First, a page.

DISCOVERY 2018 CONFERENCE PREVIEW – WORKSHOP: FRONTOTEMPORAL DEMENTIA: WHAT’S IT ALL ABOUT?
By Genevieve Wanucha, as posted by the Alzheimer's Association WA Chapter
It’s a fact that many families know well: Not all dementia is Alzheimer’s disease. In Frontotemporal Dementia: What’s It All About?, Kimiko Domoto-Reilly, MD, a neurologist and FTD expert at the UW Memory and Brain Wellness Center, will demystify a lesser known brain disease that can affect the temporal and frontal lobes of the brain. Like Alzheimer’s disease, FTD leads to dementia, but the disease often first affects a person’s language and/or social behavior.
The terminology of the different variants of FTD can be confusing to both families and clinicians, so Dr. Domoto-Reilly will give a tour of the main variants: primary progressive aphasia (PPA), which impacts language comprehension or speech, and behavioral variant frontotemporal dementia (bvFTD). Families dealing with bvFTD can face unique challenges in managing a loved one’s changing behavior, odd decisions, or inappropriateness in social situations.
Because FTD often onsets in the 50s or 60s, well before retirement and Medicare eligibility, care partners and families all ask, ‘What now?’ Dr. Domoto-Reilly can provide insight on genetic risk, symptom progression, medications, and what FTD treatment will look like in the future. She will also highlight ways to connect with the Association for Frontotemporal Degeneration, a rich source of information and support groups for people living with FTD, care partners, and young adult children of parents with FTD.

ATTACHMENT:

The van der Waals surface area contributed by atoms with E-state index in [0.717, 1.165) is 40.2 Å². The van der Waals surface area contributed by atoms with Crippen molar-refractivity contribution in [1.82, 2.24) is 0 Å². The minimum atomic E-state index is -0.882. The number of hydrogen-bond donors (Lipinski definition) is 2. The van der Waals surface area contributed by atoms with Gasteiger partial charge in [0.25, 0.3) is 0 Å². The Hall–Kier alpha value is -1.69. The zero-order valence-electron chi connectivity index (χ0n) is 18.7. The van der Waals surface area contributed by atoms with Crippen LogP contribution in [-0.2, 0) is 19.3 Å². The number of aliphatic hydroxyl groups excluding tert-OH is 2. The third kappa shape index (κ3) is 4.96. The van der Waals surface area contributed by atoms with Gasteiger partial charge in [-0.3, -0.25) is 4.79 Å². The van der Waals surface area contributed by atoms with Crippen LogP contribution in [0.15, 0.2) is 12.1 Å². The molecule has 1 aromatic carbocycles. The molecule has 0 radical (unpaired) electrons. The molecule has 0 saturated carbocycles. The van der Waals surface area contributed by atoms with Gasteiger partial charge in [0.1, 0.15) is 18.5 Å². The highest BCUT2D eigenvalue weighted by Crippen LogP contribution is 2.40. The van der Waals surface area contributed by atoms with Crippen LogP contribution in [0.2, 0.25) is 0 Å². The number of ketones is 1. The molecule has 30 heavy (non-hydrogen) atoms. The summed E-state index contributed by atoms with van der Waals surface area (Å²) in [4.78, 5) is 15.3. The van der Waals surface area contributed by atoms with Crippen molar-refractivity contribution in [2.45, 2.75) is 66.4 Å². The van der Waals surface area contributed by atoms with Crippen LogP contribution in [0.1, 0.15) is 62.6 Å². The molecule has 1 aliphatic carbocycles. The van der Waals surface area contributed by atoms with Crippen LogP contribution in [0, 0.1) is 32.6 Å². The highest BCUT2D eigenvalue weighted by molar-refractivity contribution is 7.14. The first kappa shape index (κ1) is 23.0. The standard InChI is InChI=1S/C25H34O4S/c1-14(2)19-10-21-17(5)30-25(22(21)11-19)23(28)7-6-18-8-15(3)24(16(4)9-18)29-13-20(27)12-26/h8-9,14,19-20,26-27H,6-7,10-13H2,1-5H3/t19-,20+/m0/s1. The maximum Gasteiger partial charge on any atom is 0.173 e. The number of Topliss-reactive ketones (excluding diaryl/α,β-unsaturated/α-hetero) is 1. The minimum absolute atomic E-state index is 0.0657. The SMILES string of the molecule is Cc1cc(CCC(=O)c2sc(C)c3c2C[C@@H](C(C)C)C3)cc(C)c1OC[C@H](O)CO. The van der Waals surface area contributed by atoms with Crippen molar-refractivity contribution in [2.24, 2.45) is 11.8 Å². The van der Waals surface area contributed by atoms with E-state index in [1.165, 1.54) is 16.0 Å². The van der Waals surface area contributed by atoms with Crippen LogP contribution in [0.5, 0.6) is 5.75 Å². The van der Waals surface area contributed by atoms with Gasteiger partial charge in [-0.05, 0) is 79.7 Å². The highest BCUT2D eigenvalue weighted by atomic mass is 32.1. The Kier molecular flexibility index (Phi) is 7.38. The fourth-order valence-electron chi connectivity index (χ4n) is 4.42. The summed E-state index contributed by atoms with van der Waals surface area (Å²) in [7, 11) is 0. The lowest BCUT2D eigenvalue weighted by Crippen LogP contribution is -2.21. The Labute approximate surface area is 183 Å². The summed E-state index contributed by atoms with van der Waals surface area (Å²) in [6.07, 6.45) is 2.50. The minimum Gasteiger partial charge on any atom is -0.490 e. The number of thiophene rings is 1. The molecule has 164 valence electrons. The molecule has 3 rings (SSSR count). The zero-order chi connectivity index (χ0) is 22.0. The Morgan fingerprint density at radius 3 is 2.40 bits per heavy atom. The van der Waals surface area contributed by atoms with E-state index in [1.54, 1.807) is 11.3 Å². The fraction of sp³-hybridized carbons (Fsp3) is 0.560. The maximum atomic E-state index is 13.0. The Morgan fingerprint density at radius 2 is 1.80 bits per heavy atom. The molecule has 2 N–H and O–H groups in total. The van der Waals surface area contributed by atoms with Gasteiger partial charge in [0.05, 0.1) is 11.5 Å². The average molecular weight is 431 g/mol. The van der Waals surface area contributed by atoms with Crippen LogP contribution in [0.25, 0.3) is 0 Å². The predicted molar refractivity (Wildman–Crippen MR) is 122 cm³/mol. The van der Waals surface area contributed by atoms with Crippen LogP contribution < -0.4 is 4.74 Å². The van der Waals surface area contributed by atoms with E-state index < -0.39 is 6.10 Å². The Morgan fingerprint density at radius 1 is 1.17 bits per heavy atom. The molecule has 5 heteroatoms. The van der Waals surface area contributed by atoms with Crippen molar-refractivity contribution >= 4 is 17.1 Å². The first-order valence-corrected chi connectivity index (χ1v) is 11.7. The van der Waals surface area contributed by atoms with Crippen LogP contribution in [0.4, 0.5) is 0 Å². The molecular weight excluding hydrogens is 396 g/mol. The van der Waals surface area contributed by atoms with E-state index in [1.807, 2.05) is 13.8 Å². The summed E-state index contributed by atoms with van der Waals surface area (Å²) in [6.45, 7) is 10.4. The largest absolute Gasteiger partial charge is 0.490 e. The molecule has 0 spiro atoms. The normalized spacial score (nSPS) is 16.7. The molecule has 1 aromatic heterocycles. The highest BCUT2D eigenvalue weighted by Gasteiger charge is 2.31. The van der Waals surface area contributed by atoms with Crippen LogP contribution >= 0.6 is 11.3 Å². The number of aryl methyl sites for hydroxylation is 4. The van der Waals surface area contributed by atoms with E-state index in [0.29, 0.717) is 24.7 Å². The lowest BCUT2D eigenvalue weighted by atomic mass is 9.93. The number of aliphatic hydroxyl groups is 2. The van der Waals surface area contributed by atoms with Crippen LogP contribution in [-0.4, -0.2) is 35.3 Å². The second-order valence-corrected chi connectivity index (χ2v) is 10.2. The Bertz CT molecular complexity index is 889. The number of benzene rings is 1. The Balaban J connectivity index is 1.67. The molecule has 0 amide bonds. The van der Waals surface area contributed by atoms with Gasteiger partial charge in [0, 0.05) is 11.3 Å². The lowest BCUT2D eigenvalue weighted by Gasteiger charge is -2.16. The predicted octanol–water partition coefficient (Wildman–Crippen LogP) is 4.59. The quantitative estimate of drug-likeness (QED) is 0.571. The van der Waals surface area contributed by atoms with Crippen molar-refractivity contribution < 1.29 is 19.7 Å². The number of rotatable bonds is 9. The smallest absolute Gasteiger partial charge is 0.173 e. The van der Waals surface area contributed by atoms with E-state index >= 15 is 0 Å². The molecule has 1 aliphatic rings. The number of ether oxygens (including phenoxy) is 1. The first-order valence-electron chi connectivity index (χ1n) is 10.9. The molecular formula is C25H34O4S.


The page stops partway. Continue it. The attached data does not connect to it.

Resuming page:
As the leader of FTD research initiatives and studies at the UW, Dr. Domoto-Reilly will report on the search for potential therapeutics and new medical technologies. She is also the UW site PI of a national effort to build a FTD clinical research network to support treatment and effective clinical trials that focus on the prevention. From this wide base of knowledge, Dr. Domoto-Reilly will be able to describe special research opportunities for people at a high genetic risk of FTD.
This workshop is recommended for care partners, clinicians, and anyone who has an interest in non-Alzheimer’s or atypical dementias. Participants should come away with useful information, greater awareness of FTD, and a sense of hope.